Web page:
29th March 2016

Keep body and mind active

to fend off Dementia

Over the Easter weekend I went to visit my grandmother in her care home. She has dementia. This insidious, progressive disease is slowly robbing her of her mental and physical capabilities, and even her personality. Until a couple of years ago, my grandmother was a fiercely independent person who had lived on her own, in her own bungalow, for over 30 years since the death of my grandfather. She is now in a permanent state of confusion, and although she still recognises me, she doesn’t know who I am. A once gentle, polite and quietly-spoken lady, she is now prone to aggressive outbursts and rudeness towards her carers. The physical consequences of her dementia are also now apparent. She has difficulty swallowing; her coordination is almost too poor to allow her to feed herself; and she is virtually bedridden due to an inability to walk or even stand unaided.  

It’s a very sad situation. My grandmother is one of 850,000 people who suffer from dementia in the UK, and 35.6 million people worldwide. Thankfully, enormous efforts are being put into research for new treatments for dementia. In an article in The Daily Telegraph on February 26th, the chairman of the World Dementia Council, Dr Dennis Gillings, said a cure for dementia may be found within five years. He is optimistic that new drugs in development will be able to remove the plaques and neural tangles characteristic of the disease.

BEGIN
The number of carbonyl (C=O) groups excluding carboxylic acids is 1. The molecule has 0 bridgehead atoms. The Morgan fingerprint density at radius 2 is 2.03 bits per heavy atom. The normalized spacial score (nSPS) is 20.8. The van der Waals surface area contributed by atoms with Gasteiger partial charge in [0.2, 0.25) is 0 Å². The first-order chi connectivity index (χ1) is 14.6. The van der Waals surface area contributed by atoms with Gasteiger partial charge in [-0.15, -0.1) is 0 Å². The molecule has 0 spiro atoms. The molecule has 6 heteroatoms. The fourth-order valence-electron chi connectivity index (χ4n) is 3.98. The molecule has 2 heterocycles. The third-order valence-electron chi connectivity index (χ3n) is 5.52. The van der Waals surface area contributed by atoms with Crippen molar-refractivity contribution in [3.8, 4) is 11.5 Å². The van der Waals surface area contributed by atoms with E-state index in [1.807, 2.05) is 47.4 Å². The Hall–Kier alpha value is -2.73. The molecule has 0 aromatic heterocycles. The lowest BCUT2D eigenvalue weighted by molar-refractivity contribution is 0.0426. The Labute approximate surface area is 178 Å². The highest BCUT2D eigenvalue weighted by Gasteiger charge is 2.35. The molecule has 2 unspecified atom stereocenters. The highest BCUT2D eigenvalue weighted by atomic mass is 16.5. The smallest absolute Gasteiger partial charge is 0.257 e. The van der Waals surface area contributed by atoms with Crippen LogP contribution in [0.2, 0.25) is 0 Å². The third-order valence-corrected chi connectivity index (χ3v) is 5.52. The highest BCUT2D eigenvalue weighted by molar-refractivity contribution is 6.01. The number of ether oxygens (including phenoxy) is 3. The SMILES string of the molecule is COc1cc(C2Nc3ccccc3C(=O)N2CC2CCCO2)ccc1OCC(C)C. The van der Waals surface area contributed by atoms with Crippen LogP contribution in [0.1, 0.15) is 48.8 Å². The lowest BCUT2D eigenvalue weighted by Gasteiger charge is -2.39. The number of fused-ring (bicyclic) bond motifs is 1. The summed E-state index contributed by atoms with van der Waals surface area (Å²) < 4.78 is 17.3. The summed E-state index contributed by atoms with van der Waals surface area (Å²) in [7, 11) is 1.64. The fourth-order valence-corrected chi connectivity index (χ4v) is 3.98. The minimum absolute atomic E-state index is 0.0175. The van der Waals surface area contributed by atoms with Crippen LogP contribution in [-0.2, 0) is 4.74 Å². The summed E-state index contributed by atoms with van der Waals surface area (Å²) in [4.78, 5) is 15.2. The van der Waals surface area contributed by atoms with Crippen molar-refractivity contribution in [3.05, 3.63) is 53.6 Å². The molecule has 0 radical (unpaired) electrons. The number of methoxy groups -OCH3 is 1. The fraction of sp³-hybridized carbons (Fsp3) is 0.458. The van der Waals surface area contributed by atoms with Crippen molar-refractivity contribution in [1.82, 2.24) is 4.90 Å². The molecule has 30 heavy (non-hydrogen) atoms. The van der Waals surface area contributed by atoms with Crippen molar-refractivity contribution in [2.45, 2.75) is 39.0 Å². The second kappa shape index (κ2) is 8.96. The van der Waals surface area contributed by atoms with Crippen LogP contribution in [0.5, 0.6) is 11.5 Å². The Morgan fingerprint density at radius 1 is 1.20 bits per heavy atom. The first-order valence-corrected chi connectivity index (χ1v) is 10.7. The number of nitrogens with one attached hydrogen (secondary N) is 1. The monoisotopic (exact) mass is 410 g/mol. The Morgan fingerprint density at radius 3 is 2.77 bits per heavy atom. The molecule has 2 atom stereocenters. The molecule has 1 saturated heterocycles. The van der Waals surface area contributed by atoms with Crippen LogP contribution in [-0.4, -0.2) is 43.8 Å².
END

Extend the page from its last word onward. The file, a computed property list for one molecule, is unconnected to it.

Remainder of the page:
In the meantime, there are things we can all do to help prevent the onset of dementia symptoms. In the excellent series, The Brain, aired throughout February on BBC Four, the neurologist Dr David Eagleman described a study of nuns which had a surprising outcome. It found that maintaining physical and mental activity in their advancing years didn’t stop the formation of plaques in the brain associated with dementia, but it did prevent the nuns from developing the symptoms. It seems the brain is plastic enough to rewire itself and bypass the areas of damage to maintain normal function. So keeping up and developing your interests and hobbies really can have benefits in later life. I’m off now for a workout – I’m going to tackle the cryptic crossword!